John is a senior reporter at the Bay of Plenty Times

Woman killed in crash beside dangerous intersection

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Spiritual cleansing at the scene where a woman was killed yesterday, it was carried out by, from left, kaumatua Billy Broell, Ricky Kuka and kaumatua Kiritoha Tangitu. Photo/George Novak
Spiritual cleansing at the scene where a woman was killed yesterday, it was carried out by, from left, kaumatua Billy Broell, Ricky Kuka and kaumatua Kiritoha Tangitu. Photo/George Novak

A Bay of Plenty mother has been killed in a car crash beside an intersection that Maori elders say urgently needed safety improvements.

The woman in her 40s was a well known member of the community and has left behind a partner and two children.

Her car was involved in a collision with another vehicle on Te Puna Rd - a few metres past the intersection with Te Puna Station Rd.

Police have not released the name of the dead woman.

The crash happened shortly after midnight yesterday, with the bang of the impact with the SUV causing local residents to rush out.

She died at the scene of the crash.

Police said the driver of the late model Nissan SUV was taken to hospital as a precaution. The drivers were the only occupants of the vehicles.

Her death comes on top of a devastating month for road fatalities in the Western Bay after five Tongans were killed in a crash with a truck at Aongatete on August 3.

An elder from Te Puna's Paparoa Marae, Kiritoha Tangitu took part in a ceremony yesterday called te whakatapuranga to spiritually cleanse and purify the spot where she died.

He was also called to the Aongatete crash site to give a blessing before the bodies of the Tongans were removed from the car.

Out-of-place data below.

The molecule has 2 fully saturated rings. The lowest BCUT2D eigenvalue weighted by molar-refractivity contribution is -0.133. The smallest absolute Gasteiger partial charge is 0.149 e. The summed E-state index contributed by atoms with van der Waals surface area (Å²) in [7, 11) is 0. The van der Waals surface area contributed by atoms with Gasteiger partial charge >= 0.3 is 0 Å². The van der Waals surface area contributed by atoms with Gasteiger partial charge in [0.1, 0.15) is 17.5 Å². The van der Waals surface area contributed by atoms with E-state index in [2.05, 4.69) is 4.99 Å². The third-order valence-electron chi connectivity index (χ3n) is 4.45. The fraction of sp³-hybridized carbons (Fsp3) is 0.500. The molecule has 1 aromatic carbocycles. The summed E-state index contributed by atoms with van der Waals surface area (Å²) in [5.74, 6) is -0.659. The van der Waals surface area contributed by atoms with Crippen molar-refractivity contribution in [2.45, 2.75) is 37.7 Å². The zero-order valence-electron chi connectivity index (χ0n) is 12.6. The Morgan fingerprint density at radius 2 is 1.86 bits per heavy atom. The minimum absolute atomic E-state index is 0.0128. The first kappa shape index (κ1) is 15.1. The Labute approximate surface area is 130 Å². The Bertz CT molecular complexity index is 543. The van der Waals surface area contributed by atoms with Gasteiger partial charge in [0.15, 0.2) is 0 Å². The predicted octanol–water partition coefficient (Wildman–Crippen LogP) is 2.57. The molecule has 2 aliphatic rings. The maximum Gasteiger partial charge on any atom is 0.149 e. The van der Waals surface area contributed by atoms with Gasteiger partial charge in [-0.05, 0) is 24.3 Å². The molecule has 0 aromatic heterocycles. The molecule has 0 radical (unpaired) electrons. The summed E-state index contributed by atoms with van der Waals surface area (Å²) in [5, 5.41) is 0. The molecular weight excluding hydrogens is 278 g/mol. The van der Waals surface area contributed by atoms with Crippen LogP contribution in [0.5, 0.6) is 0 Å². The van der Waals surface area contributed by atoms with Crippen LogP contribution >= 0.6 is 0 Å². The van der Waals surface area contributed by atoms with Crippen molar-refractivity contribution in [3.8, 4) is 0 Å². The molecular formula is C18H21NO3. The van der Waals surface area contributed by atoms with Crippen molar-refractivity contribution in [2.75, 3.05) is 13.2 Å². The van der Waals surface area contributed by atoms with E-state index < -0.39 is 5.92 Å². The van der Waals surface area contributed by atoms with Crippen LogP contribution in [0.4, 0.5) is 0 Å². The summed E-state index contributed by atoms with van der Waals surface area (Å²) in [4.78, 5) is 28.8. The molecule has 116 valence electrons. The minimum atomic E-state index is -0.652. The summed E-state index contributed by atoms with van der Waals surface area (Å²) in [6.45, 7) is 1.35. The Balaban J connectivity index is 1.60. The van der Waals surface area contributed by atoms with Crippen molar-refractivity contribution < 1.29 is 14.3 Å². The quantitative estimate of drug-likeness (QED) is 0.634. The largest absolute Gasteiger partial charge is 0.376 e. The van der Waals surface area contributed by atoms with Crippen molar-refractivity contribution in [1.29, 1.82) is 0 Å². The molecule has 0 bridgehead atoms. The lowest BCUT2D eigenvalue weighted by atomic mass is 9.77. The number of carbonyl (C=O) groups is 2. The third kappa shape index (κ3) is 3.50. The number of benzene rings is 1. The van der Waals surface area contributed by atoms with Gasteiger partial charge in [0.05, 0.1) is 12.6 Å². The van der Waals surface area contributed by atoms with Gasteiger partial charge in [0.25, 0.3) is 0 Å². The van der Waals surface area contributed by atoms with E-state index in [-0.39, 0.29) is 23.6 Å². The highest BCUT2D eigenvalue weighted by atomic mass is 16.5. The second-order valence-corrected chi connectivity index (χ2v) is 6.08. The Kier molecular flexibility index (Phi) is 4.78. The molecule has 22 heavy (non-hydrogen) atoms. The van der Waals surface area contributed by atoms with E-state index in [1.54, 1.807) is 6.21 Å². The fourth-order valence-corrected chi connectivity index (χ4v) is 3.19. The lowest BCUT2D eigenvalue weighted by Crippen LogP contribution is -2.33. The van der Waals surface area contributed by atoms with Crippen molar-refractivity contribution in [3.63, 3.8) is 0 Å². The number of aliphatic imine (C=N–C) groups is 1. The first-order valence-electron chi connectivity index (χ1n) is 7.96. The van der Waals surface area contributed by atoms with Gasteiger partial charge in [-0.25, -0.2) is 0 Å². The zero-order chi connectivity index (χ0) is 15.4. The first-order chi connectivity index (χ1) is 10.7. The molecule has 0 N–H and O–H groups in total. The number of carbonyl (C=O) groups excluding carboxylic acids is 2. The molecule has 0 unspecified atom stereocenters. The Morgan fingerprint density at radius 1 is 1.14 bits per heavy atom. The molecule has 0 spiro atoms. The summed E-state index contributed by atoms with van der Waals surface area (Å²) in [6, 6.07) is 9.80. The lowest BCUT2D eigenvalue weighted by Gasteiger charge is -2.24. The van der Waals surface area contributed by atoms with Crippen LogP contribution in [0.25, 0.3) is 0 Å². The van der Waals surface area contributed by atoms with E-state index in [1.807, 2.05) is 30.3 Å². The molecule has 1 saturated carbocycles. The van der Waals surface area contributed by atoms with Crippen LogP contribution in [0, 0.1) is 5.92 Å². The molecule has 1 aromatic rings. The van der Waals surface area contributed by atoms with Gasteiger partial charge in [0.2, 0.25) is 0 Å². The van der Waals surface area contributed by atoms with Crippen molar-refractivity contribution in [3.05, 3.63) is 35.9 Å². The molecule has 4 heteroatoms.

Mr Tangitu said the fatal crash was something locals had been dreading for years.

"We have been waiting for this to happen."

He has called on roading authorities to extend the 50km/h speed zone past the primary school to before where Te Puna Rd curves down the hill and goes past the intersection with Te Puna Station Rd.

Western Bay Mayor Ross Paterson said he had no problem with the council having a look at that stretch of road as part of its speed limit reviews.

''Let's find out the details [of the crash] first and see if there are any road safety improvements that we can bring.''

Another kaumatua who took part in the ceremony, Billy Borell, said the corner was very dangerous, with many cars going through the hedge or hitting the power pole.

Ricky Kuka, who assisted the kaumatua in lifting the tapu, said the intersection was a very awkward set-up with cars coming down the hill at speed.

At the very least, the men wanted a warning sign put before Te Puna Rd descended down and around past the intersection.

A resident who lives next to the scene of the accident said that every day he heard horns beeping from drivers braking to avoid crashes at the intersection.

Many drivers came down the hill too fast.

The man, who did not wish to be named, said he had lived in the house for two years and was seeing near misses nearly every day. The worst time was when parents were picking up their kids from school.

He was not at home when the crash happened but knew something terrible had happened when he saw all the police markings on the road later in the morning.

One of the residents who went out to help at the crash scene, Enslin Van Schalkwyk, said people drove down the hill too quickly.

''They are not taking the corner at the correct speed.''

Inquiries among Te Puna locals by the Bay of Plenty Times revealed the woman was well respected, with one resident saying she was a great contributor to the community and loved by everyone. She was known as a keen gardener.

Tauranga Fire Service senior station officer Len Sabin said rescue equipment was used on the car holding the deceased driver.

They also provided lighting for the police crash investigation team scene until 4.30am.

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